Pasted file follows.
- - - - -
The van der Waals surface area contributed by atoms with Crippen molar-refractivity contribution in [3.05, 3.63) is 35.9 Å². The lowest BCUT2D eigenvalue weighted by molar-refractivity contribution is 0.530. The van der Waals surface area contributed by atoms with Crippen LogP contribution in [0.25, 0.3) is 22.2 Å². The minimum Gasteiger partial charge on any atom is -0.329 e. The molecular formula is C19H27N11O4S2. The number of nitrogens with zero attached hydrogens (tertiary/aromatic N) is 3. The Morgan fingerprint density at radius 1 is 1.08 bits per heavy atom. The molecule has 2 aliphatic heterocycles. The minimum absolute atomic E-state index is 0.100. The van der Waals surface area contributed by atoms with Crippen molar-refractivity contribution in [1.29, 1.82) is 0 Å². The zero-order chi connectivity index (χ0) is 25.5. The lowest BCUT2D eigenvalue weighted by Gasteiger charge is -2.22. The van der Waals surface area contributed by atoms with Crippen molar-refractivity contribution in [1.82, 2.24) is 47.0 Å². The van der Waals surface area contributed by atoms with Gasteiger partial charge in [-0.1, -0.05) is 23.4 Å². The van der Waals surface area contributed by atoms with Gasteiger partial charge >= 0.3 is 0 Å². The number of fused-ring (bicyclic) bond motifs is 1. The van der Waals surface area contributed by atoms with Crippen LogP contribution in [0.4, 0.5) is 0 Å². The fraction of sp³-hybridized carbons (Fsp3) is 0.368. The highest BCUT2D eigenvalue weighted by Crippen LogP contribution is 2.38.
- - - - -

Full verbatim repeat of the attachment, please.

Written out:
The van der Waals surface area contributed by atoms with Crippen molar-refractivity contribution in [3.05, 3.63) is 35.9 Å². The lowest BCUT2D eigenvalue weighted by molar-refractivity contribution is 0.530. The van der Waals surface area contributed by atoms with Crippen LogP contribution in [0.25, 0.3) is 22.2 Å². The minimum Gasteiger partial charge on any atom is -0.329 e. The molecular formula is C19H27N11O4S2. The number of nitrogens with zero attached hydrogens (tertiary/aromatic N) is 3. The Morgan fingerprint density at radius 1 is 1.08 bits per heavy atom. The molecule has 2 aliphatic heterocycles. The minimum absolute atomic E-state index is 0.100. The van der Waals surface area contributed by atoms with Crippen molar-refractivity contribution in [1.29, 1.82) is 0 Å². The zero-order chi connectivity index (χ0) is 25.5. The lowest BCUT2D eigenvalue weighted by Gasteiger charge is -2.22. The van der Waals surface area contributed by atoms with Crippen molar-refractivity contribution in [1.82, 2.24) is 47.0 Å². The van der Waals surface area contributed by atoms with Gasteiger partial charge in [-0.1, -0.05) is 23.4 Å². The van der Waals surface area contributed by atoms with Gasteiger partial charge >= 0.3 is 0 Å². The number of fused-ring (bicyclic) bond motifs is 1. The van der Waals surface area contributed by atoms with Crippen LogP contribution in [0.4, 0.5) is 0 Å². The fraction of sp³-hybridized carbons (Fsp3) is 0.368. The highest BCUT2D eigenvalue weighted by Crippen LogP contribution is 2.38.